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Pathway Focus of the Month: Early Childhood Education

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Potential Career: Early Intervention Speech Language Pathologist/Therapist

Speech pathologists—often called speech-language pathologists or speech therapists—treat language and speaking disorders. When they work in an early intervention or elementary school setting, they have many tasks, including:

  • Provide individual and small group services to infants, toddlers, preschoolers, school-age children, and adolescents
  • Teach full-time in a special education classroom setting with students who have speech-language disorders
  • Work with children with a wide range of disabilities, from mild and moderate to severe and/or multiple disorders
  • Teach listening, speaking, reading, writing and learning strategies in a regular classroom
  • Collaborate with other professionals and parents to facilitate a students' academic and social skills in an educational environment
  • Provide speech-language services to a number of schools on an itinerant basis
  • Conduct screenings and diagnostic evaluations
  • Write reports and participate in annual review conferences
  • Develop Individualized Education Plans (IEP) and Individualized Family Service Plans (IFSPs)
  • Provide training to teachers and family members to enhance children's communication skills
(Extracted from the ASHA website, Employment Settings, "Schools," retrieved October 1, 2009.)

Please be aware that you will need a Master's Degree to access these jobs in Massachusetts. However, you can still work in the same setting as a Speech Aide, which only requires a Bachelor's Degree; Speech Aide positions pay less and are not as plentiful.

Job Outlook: Medical advances are improving the survival rate of premature infants, who then need assessment and sometimes treatment. Employment in educational services will increase with the growth in elementary and secondary school enrollments, including enrollment of special education students. Federal law guarantees special education and related services to all eligible children with disabilities. Greater awareness of the importance of early identification and diagnosis of speech and language disorders in young children will also increase employment. The combination of growth in the occupation and an expected increase in retirements over the coming years should create excellent job opportunities for speech-language pathologists. Opportunities should be particularly favorable for those with the ability to speak a second language, such as Spanish. Job prospects also are expected to be especially favorable for those who are willing to relocate, particularly to areas experiencing difficulty in attracting and hiring speech-language pathologists. According to the US Bureau of Labor Statistics, speech pathologists working in the K-12 education system make on average $29 an hour or $60,000 each year (May 2008). Expect lower pay in early intervention programs (roughly $40,000) but there are more employment opportunities in this setting.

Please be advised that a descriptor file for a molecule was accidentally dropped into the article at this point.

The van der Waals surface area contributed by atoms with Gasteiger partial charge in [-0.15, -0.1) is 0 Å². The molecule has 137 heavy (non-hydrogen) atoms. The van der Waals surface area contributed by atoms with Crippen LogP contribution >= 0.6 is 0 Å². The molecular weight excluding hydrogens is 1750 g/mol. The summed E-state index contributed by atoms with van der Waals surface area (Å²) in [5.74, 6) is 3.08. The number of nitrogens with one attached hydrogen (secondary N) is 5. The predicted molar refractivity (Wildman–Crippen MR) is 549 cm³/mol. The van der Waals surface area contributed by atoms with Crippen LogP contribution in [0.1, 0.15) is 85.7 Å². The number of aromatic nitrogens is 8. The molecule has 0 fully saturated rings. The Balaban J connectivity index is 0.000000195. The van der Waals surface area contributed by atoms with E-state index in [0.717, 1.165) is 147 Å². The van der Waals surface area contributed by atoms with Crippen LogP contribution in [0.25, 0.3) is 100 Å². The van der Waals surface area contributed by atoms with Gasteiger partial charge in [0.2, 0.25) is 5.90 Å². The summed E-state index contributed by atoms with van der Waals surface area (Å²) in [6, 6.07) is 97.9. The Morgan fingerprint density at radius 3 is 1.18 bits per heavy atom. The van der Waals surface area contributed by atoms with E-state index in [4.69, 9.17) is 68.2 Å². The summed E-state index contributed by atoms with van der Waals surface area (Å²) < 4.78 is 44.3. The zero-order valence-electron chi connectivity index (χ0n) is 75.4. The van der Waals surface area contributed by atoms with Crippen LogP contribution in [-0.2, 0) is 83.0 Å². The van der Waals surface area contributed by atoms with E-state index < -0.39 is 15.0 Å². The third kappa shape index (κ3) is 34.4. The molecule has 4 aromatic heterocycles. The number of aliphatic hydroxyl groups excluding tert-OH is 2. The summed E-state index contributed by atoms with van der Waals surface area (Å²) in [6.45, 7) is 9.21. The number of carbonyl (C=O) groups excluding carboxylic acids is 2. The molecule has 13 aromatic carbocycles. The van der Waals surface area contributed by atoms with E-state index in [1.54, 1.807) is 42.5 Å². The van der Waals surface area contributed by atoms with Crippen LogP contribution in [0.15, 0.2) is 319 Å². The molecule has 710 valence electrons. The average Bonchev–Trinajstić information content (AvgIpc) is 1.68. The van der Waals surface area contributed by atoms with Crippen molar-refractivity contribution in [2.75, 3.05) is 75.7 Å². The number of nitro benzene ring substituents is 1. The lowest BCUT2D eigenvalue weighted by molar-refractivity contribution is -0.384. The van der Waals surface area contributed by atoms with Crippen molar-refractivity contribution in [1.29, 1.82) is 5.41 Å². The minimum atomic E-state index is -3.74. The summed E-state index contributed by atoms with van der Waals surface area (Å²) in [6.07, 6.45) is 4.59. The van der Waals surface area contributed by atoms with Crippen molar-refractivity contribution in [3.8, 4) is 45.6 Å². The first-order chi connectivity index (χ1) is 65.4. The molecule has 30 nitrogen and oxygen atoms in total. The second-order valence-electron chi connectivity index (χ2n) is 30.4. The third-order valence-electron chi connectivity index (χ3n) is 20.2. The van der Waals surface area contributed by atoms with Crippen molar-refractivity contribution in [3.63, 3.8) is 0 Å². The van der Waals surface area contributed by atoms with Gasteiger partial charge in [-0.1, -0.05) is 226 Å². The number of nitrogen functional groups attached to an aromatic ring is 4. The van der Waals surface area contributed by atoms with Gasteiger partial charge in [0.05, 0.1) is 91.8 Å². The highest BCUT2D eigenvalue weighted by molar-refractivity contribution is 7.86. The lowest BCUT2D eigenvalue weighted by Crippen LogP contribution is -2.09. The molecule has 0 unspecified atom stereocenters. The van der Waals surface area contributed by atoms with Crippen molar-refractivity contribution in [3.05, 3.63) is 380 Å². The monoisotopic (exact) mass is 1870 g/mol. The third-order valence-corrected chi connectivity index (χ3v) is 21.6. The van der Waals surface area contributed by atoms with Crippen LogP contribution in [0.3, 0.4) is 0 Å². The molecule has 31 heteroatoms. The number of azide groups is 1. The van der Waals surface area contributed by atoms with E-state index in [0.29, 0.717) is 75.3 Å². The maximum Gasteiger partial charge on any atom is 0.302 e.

For More Information: The best career information I could find was from the Occupational Outlook Handbook. Some great program and practical resources can be found on the American Associate Degree Early Childhood Educators (ACCESS) website. The MassCIS website has good information but does not differentiate those in early childhood education versus those who work in health care settings or elderly care. (You have to sign in to access the information; it is free.) A really helpful association website is the American Speech-Language-Hearing Association (ASHA); here you can find great information for both ECE students and teachers.

About BCC's Programming: BCC's Early Childhood Education programming offers several opportunities to potential students: Early Childhood Education Associate in Science Degree, Early Childhood Education transfer degree, and the Elementary Education transfer program. The Early Childhood Education program integrates course work with direct experience and respects the diversity reflected in children and families.

Hint for Success: Students are expected to meet all requirements an employer would expect: no criminal record (a clean C.O.R.I), a physical exam, Tuberculosis testing, and immunizations for measles, mumps, rubella and Hepatitis B. Health insurance is also a requirement. Students need their own transportation to access off-campus practicum experiences. Remember, young children are very active, so students have to be able to move quickly and have sufficient visual and hearing acuity to accurately monitor children in their charge.


Headlines

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Headlines

Time to Act: An Agenda for Advancing Adolescent Literacy for College and Career Success. This report pinpoints adolescent literacy as a cornerstone of the current education reform movement, upon which efforts such as the American Recovery and Reinvestment Act must be built. The report's recommendations intersect with the $4.35 billion Race to the Top competitive grant guidelines with their emphasis on standards and assessments, data systems, great teachers and leaders, and re-engineering struggling schools.